The Author’s Checklist: An Agent’s Guide to Developing and Editing Your Manuscript
By Elizabeth K. Kracht
Published by New World Library
Available: February 2020
Amazon Link: https://www.amazon.com/gp/product/1608686620/
Over the years, I have picked up several books here and there meant to guide writers in perfecting their craft and/or getting published. When I came upon this title on NetGalley, I realized just how much time had passed since I’d read The Elements of Style (by William Strunk Jr.) , so it seemed I was overdue for a new lesson.
The Author’s Checklist is organized almost in a random way, it seems. The “chapters” are specific topics, such as “Plot” or “Audience,” which works well enough; however, there is no path, at least nothing that struck me as obvious. It would seem better to have outlined these chapters in a more guided way, leading a writer from beginning (outlining, ideas) to end (sending out queries and how to find an agent/publisher). But, to be fair, the subtitle here is An Agent’s Guide to Developing and Editing Your Manuscript, not An Agent’s Guide to Writing Your Book and Getting It Signed. With that mind, the chapters do cover a variety of helpful topics, making tried and true points worth bearing in mind. For example, Kracht makes reminders (in multiple ways) to look for balance, whether it be in how often to use flashbacks, dream sequences, or even grammatical marks (including my favorite, the em dash).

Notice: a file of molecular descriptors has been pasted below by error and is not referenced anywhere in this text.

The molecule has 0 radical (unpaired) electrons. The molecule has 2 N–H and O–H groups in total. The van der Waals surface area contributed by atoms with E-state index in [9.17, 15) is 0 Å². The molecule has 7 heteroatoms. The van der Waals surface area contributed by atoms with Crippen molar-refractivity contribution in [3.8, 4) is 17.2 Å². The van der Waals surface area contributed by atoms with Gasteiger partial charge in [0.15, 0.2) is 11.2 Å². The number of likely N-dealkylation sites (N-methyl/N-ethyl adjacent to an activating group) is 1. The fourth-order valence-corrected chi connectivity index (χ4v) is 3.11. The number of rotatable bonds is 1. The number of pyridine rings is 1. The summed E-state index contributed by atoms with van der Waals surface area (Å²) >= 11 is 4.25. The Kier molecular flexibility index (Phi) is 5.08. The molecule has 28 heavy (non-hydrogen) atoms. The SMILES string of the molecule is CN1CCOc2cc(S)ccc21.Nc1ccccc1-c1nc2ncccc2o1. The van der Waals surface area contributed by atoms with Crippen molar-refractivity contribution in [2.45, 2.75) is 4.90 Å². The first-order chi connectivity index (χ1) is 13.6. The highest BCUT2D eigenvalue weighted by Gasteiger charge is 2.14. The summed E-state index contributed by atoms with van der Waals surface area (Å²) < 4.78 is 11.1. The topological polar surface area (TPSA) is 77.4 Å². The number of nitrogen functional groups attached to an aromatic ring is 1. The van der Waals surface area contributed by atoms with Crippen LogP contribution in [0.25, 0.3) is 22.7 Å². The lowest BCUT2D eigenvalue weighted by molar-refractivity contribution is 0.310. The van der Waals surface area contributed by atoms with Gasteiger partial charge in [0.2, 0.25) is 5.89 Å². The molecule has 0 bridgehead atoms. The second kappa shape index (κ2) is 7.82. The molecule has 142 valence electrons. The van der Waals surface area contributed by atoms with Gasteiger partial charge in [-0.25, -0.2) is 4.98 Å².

There’s a long list of sections to explore here, but the issue really comes in the actual exploration. I’d say the majority of the topics tackled here are only lightly touched, often without example. Many of these chapters are only a page long, which leaves a lot to be desired. Throughout reading The Author’s Checklist, I felt a little cheated that examples weren’t being readily provided along the way. It seemed to me that this book would have been made invaluable had it backed itself up throughout, rather than just in a couple spots. It became a bit frustrating, to be honest.
Complaints aside, this guide still offers a lot of good points (however brief). In fact, I am using several chapters from it in editing some new manuscripts at this time, so doesn’t that mark it as a success? There’s help to be found here.
Highlights: Covers many topics that will be useful in developing your manuscript
Shadows: For a guide that says “show, don’t tell” more than once, it does more telling than showing (i.e. it lacks examples)
For fans of : How-To guides, writing nonfiction and/or fiction
Takeaway: The Author’s Guide comes in a little underweight – leaving things to be desired along the way – but also breaches a variety of helpful topics for writers to keep in mind in developing their latest work.
Would I read this author again? Yes
Review by Aiden Merchant
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